The Weakerthans land a big feature in Souncheck Magazine!

Brevity is the soul of wit, or so at least that's what Shakespeare wrote in Hamlet. In a musical landscape full of long-winded guitar solos, concert riders that read like Dostoevsky, and epic lyrical tales of melodramatic heartbreak, only a handful of bands can produce what The Weakerthans do with a few simple chords. That's all the Winnipeg, Manitoba-based foursome need to produce music with such empathetic earnestness it would make Eminem weep on his mother's shoulder. On Reconstruction Site, their most recent release on Epitaph Records, the band artfully combines intellectual and emotive pop with socially and politically conscious rock -- certainly not an easy task by any means. Lead singer and guitarist John K. Samson, is a meek soft-spoken man who pens lyrics drawn from classic French books, leftist literature, and lovelorn poems. I met with him at the Middle East in Cambridge, hours before their late October show. While people chatted loudly, background music blared, and bottles clanked at a high volume, Samson sat hunched at the bar reading a book and eating his dinner. What did you expect from the man who wrote a song from the perspective of cats? The song in question, "Plea From a Cat Named Virtue," is an example of a different songwriting method used to make the album, according to Samson. "It's kind of a conglomeration of a whole bunch of cats I know," says a smirking Samson, the owner of a cat named Slap. "I wanted to experiment more with writing and writing from the perspective of things and people that weren't me, that I couldn't be. It was a political exercise in a way, to kind of broaden my horizons."
The album is chock-full of lyrical imagery. Beginning with quite possibly one of the album's best lines -- "I want to call requests through heating-vents, and hear them answered with a whisper, 'No.'" -- Reconstruction Site is similar to a novel's index, with each song a different chapter or week in Samson's life. With the degree of deftness at which he writes, Samson's lyrical dexterity is all-encompassing and difficult as hell to decipher, because underneath each song is a tale of heartbreak, a history book on political revolt, a lost love letter, and a diary entry from a lonely soul. Trying to delve deeper than that is futile.
On another album track, Samson scripts an open thank you note to a humble lover -- "I know you might roll your eyes at this, but I'm so glad that you exist." Then the social consciousness kicks in. On one song, titled "Our Retired Explorer (Dines With Michel Foucault in Paris, 1961)," Samson muses about a hypothetical meal with French philosopher and social critic Michel Foucault, intertwining French lyrics, a chorus of claps, and a rolling bass line into the chorus. "I think there is the theme of reconstruction and redemption and making a useful life with the tools you have at hand," says Samson. "There is a turn towards a more fictional mode of writing on this record. That kind of influenced things in a way and introduced a bit of levity and perspective on songs that maybe weren't there before."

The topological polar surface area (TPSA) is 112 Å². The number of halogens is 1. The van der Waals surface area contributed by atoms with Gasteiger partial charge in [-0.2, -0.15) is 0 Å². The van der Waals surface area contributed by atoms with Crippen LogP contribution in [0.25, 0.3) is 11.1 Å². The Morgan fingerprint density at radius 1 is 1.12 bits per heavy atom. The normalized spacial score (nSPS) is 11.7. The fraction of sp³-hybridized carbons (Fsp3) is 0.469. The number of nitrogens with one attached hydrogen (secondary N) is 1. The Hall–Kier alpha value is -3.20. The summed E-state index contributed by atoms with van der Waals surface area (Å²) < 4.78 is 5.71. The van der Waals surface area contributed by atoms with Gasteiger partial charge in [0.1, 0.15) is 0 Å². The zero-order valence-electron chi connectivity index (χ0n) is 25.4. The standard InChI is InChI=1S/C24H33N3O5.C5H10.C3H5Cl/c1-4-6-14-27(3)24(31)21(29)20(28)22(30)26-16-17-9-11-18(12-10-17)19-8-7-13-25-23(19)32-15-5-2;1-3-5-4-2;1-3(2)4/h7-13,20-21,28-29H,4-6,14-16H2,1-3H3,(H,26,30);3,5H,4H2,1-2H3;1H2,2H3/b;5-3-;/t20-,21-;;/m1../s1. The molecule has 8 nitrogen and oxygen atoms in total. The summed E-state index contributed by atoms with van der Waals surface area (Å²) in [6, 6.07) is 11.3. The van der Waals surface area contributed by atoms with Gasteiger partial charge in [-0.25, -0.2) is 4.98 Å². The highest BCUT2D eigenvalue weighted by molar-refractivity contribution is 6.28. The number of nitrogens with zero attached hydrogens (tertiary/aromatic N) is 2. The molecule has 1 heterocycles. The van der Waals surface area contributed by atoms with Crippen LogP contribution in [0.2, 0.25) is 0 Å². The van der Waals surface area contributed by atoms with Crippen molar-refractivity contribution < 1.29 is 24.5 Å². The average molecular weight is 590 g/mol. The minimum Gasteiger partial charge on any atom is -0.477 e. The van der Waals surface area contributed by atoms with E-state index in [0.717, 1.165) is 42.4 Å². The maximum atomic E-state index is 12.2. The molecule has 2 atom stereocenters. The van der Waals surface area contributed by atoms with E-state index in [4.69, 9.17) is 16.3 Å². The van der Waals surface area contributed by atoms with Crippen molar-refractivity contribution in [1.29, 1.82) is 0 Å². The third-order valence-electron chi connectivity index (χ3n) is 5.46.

Their set at the Middle East included a number of songs culled from their previous releases -- 1999's Fallow and their follow-up Left and Leaving, released a year later. These albums were licensed and released in the United States by Sub City Records, a subsidiary of Hopeless Records, which raises funds for nonprofit organizations by donating a percentage of album sales to the band's charity of choice. Samson, former bassist of the politically charged punk band Propaghandi, says he doesn't mind The Weakerthans being called political. "I'm just as political a person as I was years ago, and I don't think the fundamentals of my politics have changed at all. Maybe I'm trying to think figure out different ways of expressing them and that's taken some time to figure out how to do. I'm still trying to figure it out. I think they are expressed through the lyrics, the politics are there, they just have to be looked for." Samson also says the band's seven years of touring has also helped him look at politics from a different perspective. "Being in the United States under the Patriot Act, you think about it every once in a while how scary law enforcement have become in this country," Samson says confidently. "It was pretty scary to start with anyway." "We have never had any trouble. But if our skin was slightly darker and we happened to be born somewhere other than Canada, we would be in a trouble. It's something you have to be conscious of."
After a few short moments chatting about all things non-rock, it's easy to imagine Samson as some worldly professor -- the kind of college professor that would quote unknown texts and show up to class in a pair of ripped jeans and a T-shirt. Despite impressive album sales, multiple transnational tours, and devoted legions of fans, Samson is simply a titular rock star -- in title only. It appears that he would be much more at ease on the prairie at his home in Winnipeg, reading books and sipping tea by the fire. It was at his house in which he met with album illustrator and artist Marcel Dzama, a 27-year-old Canadian artist who just happens to live next-door. Dzama's work has been shown throughout the United States and heralded by art critics. Dzama's odd furry animal and nurse napping scene album art adds to the Reconstruction Site's artistic and cutting edge feel. And the future for The Weakerthans remains bright. Samson won't allude to any future plans, but says they'll just see what the future hands them. "It's impossible to say," Samson says. "You never really know. We'll do it as long as we still love doing it. So far we still love it. There are certainly more important things in life than being in a rock band."

By Brendan McCarthy
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